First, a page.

Get ready to hear the rant of a an old person….who masquerades around as a mid-thirty year old woman.
Recently Catherine and I went on our first backpacking trip (more on that to come). As we started our climb I could hear Eminem echoing behind us. Not the real Slim Shady mind you…it was just the extremely loud music coming from another hiker’s headphones. Being a fan, this produced two equal and opposite emotions in me.
First, it reminded me of rushing out to purchase his Encore album in 2004. I remember listening to it over and over again in my car, in my own headphones and in my college apartment. I thought I was pretty tough, pretty badass….but in reality I was a white girl going to very religious university.
My second reaction was, “what the hell is that guy doing?!”. We were climbing up into the coastal hills of Laguna Beach, CA. To say it was stunning would be a gross understatement. Not only was the ocean at our backs, but the desert landscape was in front of us, the ocean breeze was blowing and there were occasional birds singing. Does Eminem really belong there?
Now before you tell me that maybe Em pushes this guy forward and amps him up for a workout let me say that I totally agree. Music is powerful and has the ability to change your mood and sometimes even your outlook on the world. It can energize you during a run, relax you during times of frustration and create real genuine happiness.
The thing is, in this time of constant connectivity, maybe you should ditch your headphones while you’re on the trail. For one it’s dangerous. Wearing headphones reduces your sensitivity to the world around you. This means you might miss the sound of a rattlesnake or an approaching bear. More importantly you might miss out on the call of local bird life, buzzing insects, scurrying lizards and trickling water.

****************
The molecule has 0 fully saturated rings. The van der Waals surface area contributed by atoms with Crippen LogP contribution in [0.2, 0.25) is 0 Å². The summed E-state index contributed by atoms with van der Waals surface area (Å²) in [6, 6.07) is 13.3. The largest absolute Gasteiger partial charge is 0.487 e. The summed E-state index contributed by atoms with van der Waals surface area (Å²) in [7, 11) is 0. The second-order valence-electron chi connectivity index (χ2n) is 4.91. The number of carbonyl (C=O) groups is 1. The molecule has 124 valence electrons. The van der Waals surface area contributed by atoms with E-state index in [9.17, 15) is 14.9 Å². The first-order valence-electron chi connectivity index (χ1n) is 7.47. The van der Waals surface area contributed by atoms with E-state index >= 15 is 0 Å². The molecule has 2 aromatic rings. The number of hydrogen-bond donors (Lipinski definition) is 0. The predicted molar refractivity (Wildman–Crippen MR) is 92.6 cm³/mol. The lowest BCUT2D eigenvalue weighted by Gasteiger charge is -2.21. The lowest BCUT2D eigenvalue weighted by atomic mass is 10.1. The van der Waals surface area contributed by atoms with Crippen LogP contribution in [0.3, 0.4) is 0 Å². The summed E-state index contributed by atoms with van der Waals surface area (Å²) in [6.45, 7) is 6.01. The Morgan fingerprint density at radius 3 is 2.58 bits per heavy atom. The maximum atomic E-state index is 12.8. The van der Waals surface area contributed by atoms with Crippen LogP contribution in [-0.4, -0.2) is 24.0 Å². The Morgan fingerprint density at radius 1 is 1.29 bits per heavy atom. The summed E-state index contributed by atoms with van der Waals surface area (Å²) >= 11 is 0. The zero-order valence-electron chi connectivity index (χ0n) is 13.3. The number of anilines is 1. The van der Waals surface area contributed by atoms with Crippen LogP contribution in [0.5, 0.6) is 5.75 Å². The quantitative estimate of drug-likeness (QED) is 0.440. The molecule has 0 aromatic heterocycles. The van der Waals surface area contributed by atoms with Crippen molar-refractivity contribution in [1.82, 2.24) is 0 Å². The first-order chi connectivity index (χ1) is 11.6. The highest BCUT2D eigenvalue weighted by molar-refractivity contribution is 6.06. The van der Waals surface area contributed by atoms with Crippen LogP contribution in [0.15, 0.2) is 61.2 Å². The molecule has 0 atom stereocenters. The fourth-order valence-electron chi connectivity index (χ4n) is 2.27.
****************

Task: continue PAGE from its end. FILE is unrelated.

Many scientists have studied the overall effects of being in nature on the body. One study at Brighton and Sussex Medical School in England found that overall,
“nature sounds were associated with a decrease in the body’s sympathetic response (which causes that “fight-or-flight” feeling) and an increase in parasympathetic response—the one that helps the body relax and function in normal circumstances, and is sometimes referred to as the “rest-digest” response”.
I don’t know about you, but I can use as much parasympathetic response as I can get. If that’s not reason enough let me give you:
10 More Reasons Why You Need to Spend More Time Outside
- Normalization of sleep patterns thanks to natural light exposure.
- Increased vitamin D which help your body absorb calcium and make your bones stronger.
- Centering your mind, allowing your body to relax and remove of everyday stressors.
- Improved blood pressure thanks to all that fresh air.
- Downtime that allows your brain to recharge (which can actually free up space for creative thinking!).
- Concentrated breathing which is your body’s natural stress-reducer plus increased oxygen levels that affect your sense of well-being.
- Increased serotonin levels thanks to the bacteria in soils (weird but true).
- Increased endorphins from physical activity (cue Elle Woods).
- Time unplugged from your phone which can allow your heart rate to decrease.
- Lowered stress hormones like cortisol and adrenaline.
To put it simply being out in nature reduces stress and improves your overall mental and physical health. If you spend your entire hike listening to Eminem you might take in some of the benefits listed above, but you will be missing out on a major component of the experience.
So I ask you to unplug your headphones (and don’t even think about getting one of those stupid bluetooth speakers that clips to your bag!…can you tell I have opinions on the subject?). We all spend enough time cut off from the world around us, scrolling through Instagram, listening to music and podcasts and watching Netflix.
Next time you go out on a hike take the time to smell the smells, watch the world around you, feel the breeze on your skin and listen to the leaves blowing in the wind. You might even say hello to a fellow hiker on the trail and have actual human contact.